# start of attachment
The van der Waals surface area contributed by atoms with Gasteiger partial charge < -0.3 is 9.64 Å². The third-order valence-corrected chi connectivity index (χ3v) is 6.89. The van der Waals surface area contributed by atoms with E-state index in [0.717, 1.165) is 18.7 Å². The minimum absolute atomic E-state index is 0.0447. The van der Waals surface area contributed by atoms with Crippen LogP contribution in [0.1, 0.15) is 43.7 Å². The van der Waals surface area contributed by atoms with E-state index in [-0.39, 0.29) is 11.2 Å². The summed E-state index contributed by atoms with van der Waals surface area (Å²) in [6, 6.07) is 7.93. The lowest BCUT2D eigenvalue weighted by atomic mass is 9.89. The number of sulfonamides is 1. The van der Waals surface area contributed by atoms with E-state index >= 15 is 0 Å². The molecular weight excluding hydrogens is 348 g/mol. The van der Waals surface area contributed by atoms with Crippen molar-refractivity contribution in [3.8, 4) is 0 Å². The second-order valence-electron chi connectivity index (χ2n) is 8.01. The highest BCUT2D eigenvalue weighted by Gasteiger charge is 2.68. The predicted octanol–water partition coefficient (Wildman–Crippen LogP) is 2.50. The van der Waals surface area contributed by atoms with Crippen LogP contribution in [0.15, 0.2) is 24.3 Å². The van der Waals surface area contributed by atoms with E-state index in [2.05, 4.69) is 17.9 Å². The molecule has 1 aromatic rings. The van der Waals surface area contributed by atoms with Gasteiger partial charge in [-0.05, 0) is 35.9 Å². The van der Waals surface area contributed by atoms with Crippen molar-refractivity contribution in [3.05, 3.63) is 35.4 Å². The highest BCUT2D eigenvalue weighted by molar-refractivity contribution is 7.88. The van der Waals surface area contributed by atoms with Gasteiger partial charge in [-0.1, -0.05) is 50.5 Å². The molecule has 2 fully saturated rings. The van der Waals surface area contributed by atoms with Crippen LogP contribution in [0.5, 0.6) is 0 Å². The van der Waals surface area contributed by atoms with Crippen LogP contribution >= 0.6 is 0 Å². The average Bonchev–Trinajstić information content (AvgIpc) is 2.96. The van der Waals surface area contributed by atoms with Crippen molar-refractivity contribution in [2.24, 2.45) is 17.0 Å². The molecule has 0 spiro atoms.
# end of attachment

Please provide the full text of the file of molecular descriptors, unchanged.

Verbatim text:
The van der Waals surface area contributed by atoms with Gasteiger partial charge < -0.3 is 9.64 Å². The third-order valence-corrected chi connectivity index (χ3v) is 6.89. The van der Waals surface area contributed by atoms with E-state index in [0.717, 1.165) is 18.7 Å². The minimum absolute atomic E-state index is 0.0447. The van der Waals surface area contributed by atoms with Crippen LogP contribution in [0.1, 0.15) is 43.7 Å². The van der Waals surface area contributed by atoms with E-state index in [-0.39, 0.29) is 11.2 Å². The summed E-state index contributed by atoms with van der Waals surface area (Å²) in [6, 6.07) is 7.93. The lowest BCUT2D eigenvalue weighted by atomic mass is 9.89. The number of sulfonamides is 1. The van der Waals surface area contributed by atoms with E-state index >= 15 is 0 Å². The molecular weight excluding hydrogens is 348 g/mol. The van der Waals surface area contributed by atoms with Crippen molar-refractivity contribution in [3.8, 4) is 0 Å². The second-order valence-electron chi connectivity index (χ2n) is 8.01. The highest BCUT2D eigenvalue weighted by Gasteiger charge is 2.68. The predicted octanol–water partition coefficient (Wildman–Crippen LogP) is 2.50. The van der Waals surface area contributed by atoms with Crippen LogP contribution in [0.15, 0.2) is 24.3 Å². The van der Waals surface area contributed by atoms with E-state index in [2.05, 4.69) is 17.9 Å². The molecule has 1 aromatic rings. The van der Waals surface area contributed by atoms with Gasteiger partial charge in [-0.05, 0) is 35.9 Å². The van der Waals surface area contributed by atoms with Crippen molar-refractivity contribution in [3.05, 3.63) is 35.4 Å². The highest BCUT2D eigenvalue weighted by molar-refractivity contribution is 7.88. The van der Waals surface area contributed by atoms with Gasteiger partial charge in [-0.1, -0.05) is 50.5 Å². The molecule has 2 fully saturated rings. The van der Waals surface area contributed by atoms with Crippen LogP contribution in [0.5, 0.6) is 0 Å². The van der Waals surface area contributed by atoms with Crippen LogP contribution >= 0.6 is 0 Å². The average Bonchev–Trinajstić information content (AvgIpc) is 2.96. The van der Waals surface area contributed by atoms with Crippen molar-refractivity contribution in [2.24, 2.45) is 17.0 Å². The molecule has 0 spiro atoms.